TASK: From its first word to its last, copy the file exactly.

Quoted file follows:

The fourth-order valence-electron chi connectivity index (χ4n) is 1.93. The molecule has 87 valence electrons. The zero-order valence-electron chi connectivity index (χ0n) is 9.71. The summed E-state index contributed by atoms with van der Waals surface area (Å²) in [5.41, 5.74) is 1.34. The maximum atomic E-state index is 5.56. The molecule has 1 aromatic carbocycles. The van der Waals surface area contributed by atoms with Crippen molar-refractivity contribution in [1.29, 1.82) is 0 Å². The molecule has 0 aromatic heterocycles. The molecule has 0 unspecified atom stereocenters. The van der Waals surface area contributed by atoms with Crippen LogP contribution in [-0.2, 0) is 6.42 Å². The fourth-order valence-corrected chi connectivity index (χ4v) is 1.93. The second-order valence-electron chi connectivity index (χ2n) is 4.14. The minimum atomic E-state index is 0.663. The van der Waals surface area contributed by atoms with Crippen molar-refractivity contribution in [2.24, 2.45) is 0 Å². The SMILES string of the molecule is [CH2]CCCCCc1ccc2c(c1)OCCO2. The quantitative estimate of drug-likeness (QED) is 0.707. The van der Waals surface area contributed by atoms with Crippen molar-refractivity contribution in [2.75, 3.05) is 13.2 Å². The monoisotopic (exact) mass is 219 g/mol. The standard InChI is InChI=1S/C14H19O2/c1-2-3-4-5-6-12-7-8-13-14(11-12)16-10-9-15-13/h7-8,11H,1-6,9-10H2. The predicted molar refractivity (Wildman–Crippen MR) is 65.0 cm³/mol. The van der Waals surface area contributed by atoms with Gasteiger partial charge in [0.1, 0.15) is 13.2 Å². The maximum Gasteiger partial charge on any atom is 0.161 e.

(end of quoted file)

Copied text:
The fourth-order valence-electron chi connectivity index (χ4n) is 1.93. The molecule has 87 valence electrons. The zero-order valence-electron chi connectivity index (χ0n) is 9.71. The summed E-state index contributed by atoms with van der Waals surface area (Å²) in [5.41, 5.74) is 1.34. The maximum atomic E-state index is 5.56. The molecule has 1 aromatic carbocycles. The van der Waals surface area contributed by atoms with Crippen molar-refractivity contribution in [1.29, 1.82) is 0 Å². The molecule has 0 aromatic heterocycles. The molecule has 0 unspecified atom stereocenters. The van der Waals surface area contributed by atoms with Crippen LogP contribution in [-0.2, 0) is 6.42 Å². The fourth-order valence-corrected chi connectivity index (χ4v) is 1.93. The second-order valence-electron chi connectivity index (χ2n) is 4.14. The minimum atomic E-state index is 0.663. The van der Waals surface area contributed by atoms with Crippen molar-refractivity contribution in [2.24, 2.45) is 0 Å². The SMILES string of the molecule is [CH2]CCCCCc1ccc2c(c1)OCCO2. The quantitative estimate of drug-likeness (QED) is 0.707. The van der Waals surface area contributed by atoms with Crippen molar-refractivity contribution in [2.75, 3.05) is 13.2 Å². The monoisotopic (exact) mass is 219 g/mol. The standard InChI is InChI=1S/C14H19O2/c1-2-3-4-5-6-12-7-8-13-14(11-12)16-10-9-15-13/h7-8,11H,1-6,9-10H2. The predicted molar refractivity (Wildman–Crippen MR) is 65.0 cm³/mol. The van der Waals surface area contributed by atoms with Gasteiger partial charge in [0.1, 0.15) is 13.2 Å². The maximum Gasteiger partial charge on any atom is 0.161 e.